Big dollars for Matthews makes very little sense

November 24, 2006|By PETER SCHMUCK

I don't know about you, but I could have sworn that Major League Baseball introduced a new labor agreement at the World Series and forecasted a new era of economic sanity.

Now comes the news that Gary Matthews Jr., fresh off his first strong season as a full-time player, has agreed to a five-year contract with the Los Angeles Angels worth $50 million, and suddenly the baseball world seems to have spun out of its orbit once again.

Let's stipulate right here that Matthews is a fine young man with tremendous talent. If you were going to give somebody $50 million with barely a speck of statistical justification, he would be right at the top of my list, but I can't help wondering what this is going to do to the rest of the free-agent market.

Matthews batted .313 with 102 runs, 19 homers and 79 RBIs as the Rangers' leadoff man. He had a great all-around year, which featured one of the most spectacular catches ever to hit a highlight reel. But you used to need a track record to get an average of $10 million per year.

This deal almost certainly will push up the price of Carlos Lee, who recently was pondering a reported five-year, $72 million offer from the Houston Astros. If I averaged 34 home runs and 110 RBIs the past four years, I think I'd want a lot more than that if the going rate for a career .263 hitter with one big season is $50 million for five.

OK, the market doesn't exactly work that way, but with Alfonso Soriano getting $136 million from the Cubs and the Angels overpaying Matthews, Lee's agent (Adam Katz) has got to step back and see if the bidding takes off again.

One thing should be obvious in the wake of the quick labor agreement and the surge in free-agent prices: Major League Baseball is raking in the big bucks at an unprecedented rate and appears poised to spend them just as fast, which might spell big trouble down the road.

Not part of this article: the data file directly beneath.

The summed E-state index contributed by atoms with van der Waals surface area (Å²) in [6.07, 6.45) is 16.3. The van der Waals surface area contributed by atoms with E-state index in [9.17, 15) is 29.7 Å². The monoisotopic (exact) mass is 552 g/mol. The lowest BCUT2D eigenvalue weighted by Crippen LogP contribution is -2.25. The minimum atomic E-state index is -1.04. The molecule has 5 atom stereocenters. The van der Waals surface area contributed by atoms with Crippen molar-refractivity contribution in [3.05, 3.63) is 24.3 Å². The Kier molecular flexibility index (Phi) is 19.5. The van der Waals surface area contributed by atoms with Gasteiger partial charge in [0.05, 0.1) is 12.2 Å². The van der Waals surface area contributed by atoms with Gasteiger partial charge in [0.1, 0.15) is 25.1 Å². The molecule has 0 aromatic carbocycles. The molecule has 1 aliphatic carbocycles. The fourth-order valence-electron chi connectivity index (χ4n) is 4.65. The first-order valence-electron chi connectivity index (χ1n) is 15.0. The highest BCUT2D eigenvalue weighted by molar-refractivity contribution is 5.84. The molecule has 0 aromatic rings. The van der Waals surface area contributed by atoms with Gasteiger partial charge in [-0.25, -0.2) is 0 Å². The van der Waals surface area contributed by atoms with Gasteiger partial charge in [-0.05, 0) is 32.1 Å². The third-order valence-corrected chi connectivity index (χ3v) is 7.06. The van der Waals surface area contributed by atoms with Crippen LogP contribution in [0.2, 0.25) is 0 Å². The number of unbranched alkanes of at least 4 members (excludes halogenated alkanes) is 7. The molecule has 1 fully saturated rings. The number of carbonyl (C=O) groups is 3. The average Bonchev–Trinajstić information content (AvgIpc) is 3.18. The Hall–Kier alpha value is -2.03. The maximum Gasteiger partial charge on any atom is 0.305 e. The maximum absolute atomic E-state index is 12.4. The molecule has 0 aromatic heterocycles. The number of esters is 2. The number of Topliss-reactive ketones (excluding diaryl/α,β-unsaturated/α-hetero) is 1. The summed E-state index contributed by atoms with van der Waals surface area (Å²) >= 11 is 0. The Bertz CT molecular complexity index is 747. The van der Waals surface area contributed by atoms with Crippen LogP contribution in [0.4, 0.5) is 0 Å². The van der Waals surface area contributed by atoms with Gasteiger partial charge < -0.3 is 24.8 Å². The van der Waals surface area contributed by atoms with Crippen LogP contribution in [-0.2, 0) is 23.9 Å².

Peter's principles

Orioles owner Peter Angelos has long been critical of the way his competitors overspend for players, so it will be interesting to see if he allows his executives to continue to compete in this inflating free-agent environment.

The Orioles need Lee, but it looks like it might take $90 million over six years to fill that gaping run-production hole in the middle of the lineup. I can't imagine Angelos approving an offer of that size - and I'm not sure he should - but the Orioles have shown some early aggressiveness this offseason.

The club is at a decided disadvantage in its pursuit of Lee, who owns a home near Houston and would not be subject to a state income tax in Texas. That means that the Orioles would have to offer about 10 percent more just to stay even with the Astros, who also have a much better chance of reaching the playoffs next year.

More bang for buck

The Los Angeles Dodgers gave $44 million over five years to leadoff man Juan Pierre, which still seems like a lot of money, but makes a lot more sense than the Matthews deal.

Pierre is a career .303 hitter who has 325 career stolen bases and is second only to Ichiro Suzuki in total hits (1,182) over the past six seasons. If you don't have a calculator, that's an average of 199 hits a year.

Outside the box

Though I might have some reservations about acquiring Tim Hudson after his high-ERA performance with the Atlanta Braves this year, I think the Orioles' front office should be willing to take chances to improve the pitching staff.

The club needs a top-flight starter and it is going to have to do something creative to get one. If that means giving up Hayden Penn in a deal for a pitcher like Hudson or gambling some big dollars to sign injured Mark Mulder, then at least the Orioles would be making a good-faith attempt to get back in contention in the American League East.

No matter what happens on that front, however, they still need to finish Job One by acquiring or signing a couple more solid middle relievers.

Top phony headline

This week's funny headline comes from, the sports humor and satire site on the Web: NBA players announce one-month strike so they can enjoy their new PlayStation 3's.

The Peter Schmuck Show airs on WBAL (1090 AM) at noon on Saturday.

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